The University’s facility will also change the testing of students, faculty and staff from the nasal swab test to an equally accurate saliva test.
“We found that people were uncomfortable with the nasal swabs,” said Dr. Derrick Scott, Associate Professor of Biological Sciences and Executive Director of the Diagnostic Laboratory. “It is also easier and cheaper for the University and the lab because it eliminates a RNA extraction step, which is expensive and time consuming.”
Dr. Scott said that the Diagnostic Laboratory began earlier this month with a pilot phase by analyzing the saliva tests from members of a few Hornet athletic teams. From that group – which totaled about 200 tests a week – the analysis work has gone smoothly, he said, and even better news, to date there have been no COVID-19 positive results.
The Diagnostic Laboratory will soon expand its work to include all of the University’s student-athletes and coaches; and sometime in February, the facility will begin processing samples from the entire population of students and faculty who are on campus regularly.
By the spring, it is expected that the Diagnostic Laboratory will begin analyzing tests from New Castle County residents.
“New Castle benefits from this because they are using outside sources and are paying a premium to get their test done for their constituents,” Dr. Scott said. “They were looking for a quicker and more accurate testing and the University was looking for a way to support their population, making it a win-win situation for New Castle County and Delaware State University.”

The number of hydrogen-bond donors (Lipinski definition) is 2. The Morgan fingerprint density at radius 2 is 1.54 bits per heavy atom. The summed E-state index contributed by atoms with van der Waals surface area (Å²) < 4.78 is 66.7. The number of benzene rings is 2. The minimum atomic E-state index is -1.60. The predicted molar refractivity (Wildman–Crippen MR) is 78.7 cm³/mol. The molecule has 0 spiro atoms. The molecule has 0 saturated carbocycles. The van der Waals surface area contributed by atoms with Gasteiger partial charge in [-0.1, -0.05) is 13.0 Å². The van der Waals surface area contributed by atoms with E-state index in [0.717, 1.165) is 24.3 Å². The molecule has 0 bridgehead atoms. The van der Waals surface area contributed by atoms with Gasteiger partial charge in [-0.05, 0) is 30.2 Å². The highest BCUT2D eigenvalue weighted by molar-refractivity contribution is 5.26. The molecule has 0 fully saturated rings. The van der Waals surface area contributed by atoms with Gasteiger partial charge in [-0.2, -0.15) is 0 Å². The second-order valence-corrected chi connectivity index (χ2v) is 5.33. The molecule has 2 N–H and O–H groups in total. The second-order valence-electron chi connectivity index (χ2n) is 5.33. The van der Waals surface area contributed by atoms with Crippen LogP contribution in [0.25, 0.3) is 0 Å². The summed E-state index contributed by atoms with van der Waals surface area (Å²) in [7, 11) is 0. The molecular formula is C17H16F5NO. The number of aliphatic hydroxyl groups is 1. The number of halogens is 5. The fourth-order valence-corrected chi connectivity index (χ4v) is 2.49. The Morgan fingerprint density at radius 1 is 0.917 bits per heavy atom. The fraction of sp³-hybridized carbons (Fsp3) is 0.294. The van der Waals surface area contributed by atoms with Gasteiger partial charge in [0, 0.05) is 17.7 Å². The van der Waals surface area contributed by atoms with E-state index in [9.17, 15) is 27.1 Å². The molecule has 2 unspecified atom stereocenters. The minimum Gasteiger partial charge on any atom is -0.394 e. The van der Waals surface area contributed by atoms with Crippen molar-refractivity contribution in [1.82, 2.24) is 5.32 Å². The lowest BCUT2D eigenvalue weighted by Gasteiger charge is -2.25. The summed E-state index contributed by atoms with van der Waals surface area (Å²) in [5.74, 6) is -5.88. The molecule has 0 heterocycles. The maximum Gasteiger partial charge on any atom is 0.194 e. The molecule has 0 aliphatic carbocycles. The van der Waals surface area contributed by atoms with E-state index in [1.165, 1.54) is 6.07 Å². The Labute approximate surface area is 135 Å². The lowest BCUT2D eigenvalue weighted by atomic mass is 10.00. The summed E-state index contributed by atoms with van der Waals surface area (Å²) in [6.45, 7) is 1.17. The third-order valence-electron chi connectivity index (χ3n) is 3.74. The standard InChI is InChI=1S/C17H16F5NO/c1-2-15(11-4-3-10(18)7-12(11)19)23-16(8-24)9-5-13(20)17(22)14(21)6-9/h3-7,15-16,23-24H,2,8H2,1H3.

The funding for the Diagnostic Laboratory came from $5.5 million invested by New Castle County from the federal Care Act it received. NCCo announced the partnership with Del State in November.
The University’s Wilmington location on Kirkwood Highway is a former U.S. Army Reserve building that the federal government awarded to Del State in 2013. The DSU Wilmington location currently offers master degree programs in Business Administration, Public Administration, Social Work and Sport Administration.
Even with its academic activities, a significant portion of the 49,000 sq. foot building was open for other uses. That space availability provided the opportunity to establish the Diagnostic Laboratory within that structure.
Dr. Michelle Fisher, Director of University Health Services, said in addition to providing a more affordable testing system, the establishment of the Diagnostic Laboratory enables results within 24 hours – making possible quicker identification of individuals who test positive, which in turn will lead to more immediate contact tracing.
“I am excited that Delaware State University is able to provide such testing services,” Dr. Fisher said.